Transporting 50-ton houses down the highway is old hat to William Johnson, owner of Anderson Building Movers.
The business’s efforts are being featured in two upcoming episodes of HGTV’s Massive Moves -- a show Johnson agreed to participate in for the sake of the industry.
“They’re going to do this show regardless,” said the past president of both the Saskatchewan and International Building Movers Associations.
“When you see some of the stuff the other guys are doing, this doesn’t really make the industry look good. We want to make this look professional. Here’s someone who’s going to show up on time, they’re going to do this, it’s going to come in on-budget, on-time.”
Although a team of four endeavoured to have things go off without a hitch, fate dealt them a different card for the second of two moves that crews came out to film.
The challenging second move had the crew out for two weeks, moving a single-level bungalow 40 kilometres a week before Christmas, for an episode to air some time in March.
Two major components of the move made things tricky, including the owner’s desire for them to move not only the house’s main floor but its basement as well, alongside its attached garage.
“You could probably shoot a three-hour mini series on that one,” Johnson said. “We had a lot of site issues with that one … There wasn’t a lot of room, and up a hill.”
The basement involved a lot of digging, with a huge sloping ramp allowing them to drive the entire structure out and away.
The detached garage proved to be the most difficult component.
“It’s like trying to move a roof and two walls,” Johnson said. “It’s kind of a frail structure.”
When you see some of the stuff the other guys are doing, this doesn’t really make the industry look good. We want to make this look professional. Here’s someone who’s going to show up on time, they’re going to do this, it’s going to come in on-budget, on-time. - Anderson Building Movers owner William Johnson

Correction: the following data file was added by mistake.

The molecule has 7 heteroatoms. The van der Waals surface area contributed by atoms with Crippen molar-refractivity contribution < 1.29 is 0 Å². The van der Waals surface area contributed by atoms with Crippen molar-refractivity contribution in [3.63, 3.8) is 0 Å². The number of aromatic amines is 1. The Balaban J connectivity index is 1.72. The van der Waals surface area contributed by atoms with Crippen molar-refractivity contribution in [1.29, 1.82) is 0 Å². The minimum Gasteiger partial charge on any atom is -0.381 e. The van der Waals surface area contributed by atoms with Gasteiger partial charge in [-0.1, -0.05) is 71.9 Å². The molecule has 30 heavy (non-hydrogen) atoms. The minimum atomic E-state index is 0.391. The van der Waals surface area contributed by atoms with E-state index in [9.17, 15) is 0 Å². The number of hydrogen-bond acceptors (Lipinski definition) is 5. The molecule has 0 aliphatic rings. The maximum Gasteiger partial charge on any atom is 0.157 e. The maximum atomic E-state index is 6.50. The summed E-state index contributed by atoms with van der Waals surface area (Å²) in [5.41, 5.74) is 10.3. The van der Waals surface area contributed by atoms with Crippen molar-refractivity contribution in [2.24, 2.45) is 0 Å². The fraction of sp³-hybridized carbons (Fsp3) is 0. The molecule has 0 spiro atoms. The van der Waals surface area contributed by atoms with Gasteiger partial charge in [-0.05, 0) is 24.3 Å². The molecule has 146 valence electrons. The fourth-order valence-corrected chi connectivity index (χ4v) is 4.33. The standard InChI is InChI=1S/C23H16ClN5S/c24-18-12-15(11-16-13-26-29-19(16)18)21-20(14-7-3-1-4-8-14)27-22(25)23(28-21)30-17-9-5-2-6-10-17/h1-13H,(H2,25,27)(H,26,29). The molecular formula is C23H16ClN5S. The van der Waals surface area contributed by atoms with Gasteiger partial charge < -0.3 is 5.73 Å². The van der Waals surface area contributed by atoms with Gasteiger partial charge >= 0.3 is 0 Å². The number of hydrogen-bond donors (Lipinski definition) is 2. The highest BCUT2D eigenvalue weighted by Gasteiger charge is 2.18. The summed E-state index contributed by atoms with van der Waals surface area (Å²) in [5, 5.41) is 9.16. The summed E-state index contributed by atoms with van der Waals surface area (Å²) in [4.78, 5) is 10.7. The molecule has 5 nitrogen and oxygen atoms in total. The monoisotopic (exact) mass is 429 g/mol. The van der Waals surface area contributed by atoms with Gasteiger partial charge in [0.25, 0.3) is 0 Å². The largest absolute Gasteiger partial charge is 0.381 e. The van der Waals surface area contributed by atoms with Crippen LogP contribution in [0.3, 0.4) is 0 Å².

The first of two moves that crews filmed proved less stressful.
To be aired in early February, Anderson Building Movers transported a two-storey house south of Maymont to Richard, Sask.
“It’s an older structure, so you’ve always got to look for the problems that you can have with an older structure,” Johnson said.
“We had to cross the Maymont bridge and hammer some of the concrete out. There were some tight spots on the road here or there.”
The show’s producers like to see movers face two problems in every episode, with two solutions accompanying them, Johnson said, noting that this was something both moves accommodated.
“There’s stuff that we face every day that’s really challenge, but it doesn’t look real exciting,” he said. “We move a lot of smaller houses that are more difficult than the bigger, but the bigger ones look more spectacular.”
Johnson purchased Anderson Building Movers from its previous owner in 1996, expanding it drastically since that time.
“We went from a little rented shack in Red Wing to owning our own property -- from four employees to 16,” he said.
“It’s something different every day. I kind of like the challenge of doing it. There’s physical result at the end of the day, you can see where you’ve done something.”
There’s something particularly rewarding about this extreme means of recycling, Johnson said.
“There are houses being torn down every day that are perfectly fine houses,” he said. ““We just had a phone call today from someone who wants to move an old Eaton’s house. This is a piece of heritage.”